The members of Morgan Heritage couldn’t have chosen a more fitting title for their latest album. Taken from one of the album’s songs, “Mission in Progress” couldn’t better encapsulate where the famed sibling group is at the moment: in transition.
Mission in Progress captures the band as it tries to bottle the power of its live stage performance on disc; as it tries to fuse its older and younger audiences with an album that appeals to both; as it infuses its songs with a heavier dose of hip-hop; and it continues to bolster love for reggae music through romantic, street-wise and conscious songs built on slabs of spirituality. If anything, the groups seemed to have many missions in progress.
Produced by Morgan Heritage (with a few songs helmed by Shane Brown and longtime friend and supporter Bobby Digital), Mission in Progress is, more than any of the band’s previous discs, the realization of its “rockaz” concept: reggae music with an edge. It arrives after the band’s second stint on the Vans Warped Tour, the most consistently successful festival in the States over the past 10 years, and a haven for harder-edge bands, especially punk acts.
The give-and-take, tension-and-release moments the band has experienced on the Warped Tour comes across on Mission in Progress: the band made sure of it, replicating tricks they use onstage, like doubling a horn line with an electric guitar-thus giving a particular track a beefier sound. “I think this record is the most aggressive one that we’ve ever done,” says vocalist/keyboardist Una Morgan. “A lot of our inner feelings are on this record, on songs such as ‘The Fight,’ and ’12 Shots.’”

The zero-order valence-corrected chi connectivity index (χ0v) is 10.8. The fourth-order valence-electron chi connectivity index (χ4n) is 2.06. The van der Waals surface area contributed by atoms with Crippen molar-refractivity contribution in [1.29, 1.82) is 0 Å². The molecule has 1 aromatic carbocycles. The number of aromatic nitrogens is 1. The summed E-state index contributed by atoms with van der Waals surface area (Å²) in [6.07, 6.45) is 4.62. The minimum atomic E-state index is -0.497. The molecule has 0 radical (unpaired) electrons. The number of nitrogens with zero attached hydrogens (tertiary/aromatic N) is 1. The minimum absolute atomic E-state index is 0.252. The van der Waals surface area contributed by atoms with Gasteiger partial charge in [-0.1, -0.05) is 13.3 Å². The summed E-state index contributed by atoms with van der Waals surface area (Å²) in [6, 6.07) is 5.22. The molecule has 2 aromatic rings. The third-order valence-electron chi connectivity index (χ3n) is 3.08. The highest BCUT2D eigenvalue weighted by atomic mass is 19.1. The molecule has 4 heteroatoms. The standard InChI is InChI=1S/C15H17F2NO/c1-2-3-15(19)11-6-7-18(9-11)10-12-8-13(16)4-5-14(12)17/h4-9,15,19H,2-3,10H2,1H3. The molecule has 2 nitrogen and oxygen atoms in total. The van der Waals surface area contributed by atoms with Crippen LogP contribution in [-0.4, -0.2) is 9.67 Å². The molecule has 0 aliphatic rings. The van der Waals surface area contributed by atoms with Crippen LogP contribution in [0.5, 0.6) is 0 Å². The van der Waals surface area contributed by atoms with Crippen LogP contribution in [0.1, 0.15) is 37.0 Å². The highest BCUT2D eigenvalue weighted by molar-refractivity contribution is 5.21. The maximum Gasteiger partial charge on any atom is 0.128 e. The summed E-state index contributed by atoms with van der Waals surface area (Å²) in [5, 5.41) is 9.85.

“What we have worked on for the past three albums is to mainly bring the stage to record,” adds vocalist Peter “Jahpetes” Morgan. “A lot of people come to our shows and they’re like, ‘Wow, you sound so much better than your record, it’s unbelievable.’ And we’re like, ‘Wow, what is this difference that they’re noticing that’s not on the record?’ They say they love the records, but when they come to the concerts, they fall in love with the group all over again.
“A lot of those punk bands we’ve toured with on the Warped tour,” he continues, “when you put their record on, it’s the same energy that you get. We generate such a vibration at our concerts that it’s unreal, so we’ve learned that you can get that on record.”
But the record isn’t only aggressive. It veers from the hard-hitting and gritty to the straight-up romantic on songs like “Love You Right.” Says Una, “I love that song, it’s just a song between a man and a woman, and it just talks about how I’m loving what you did to me.”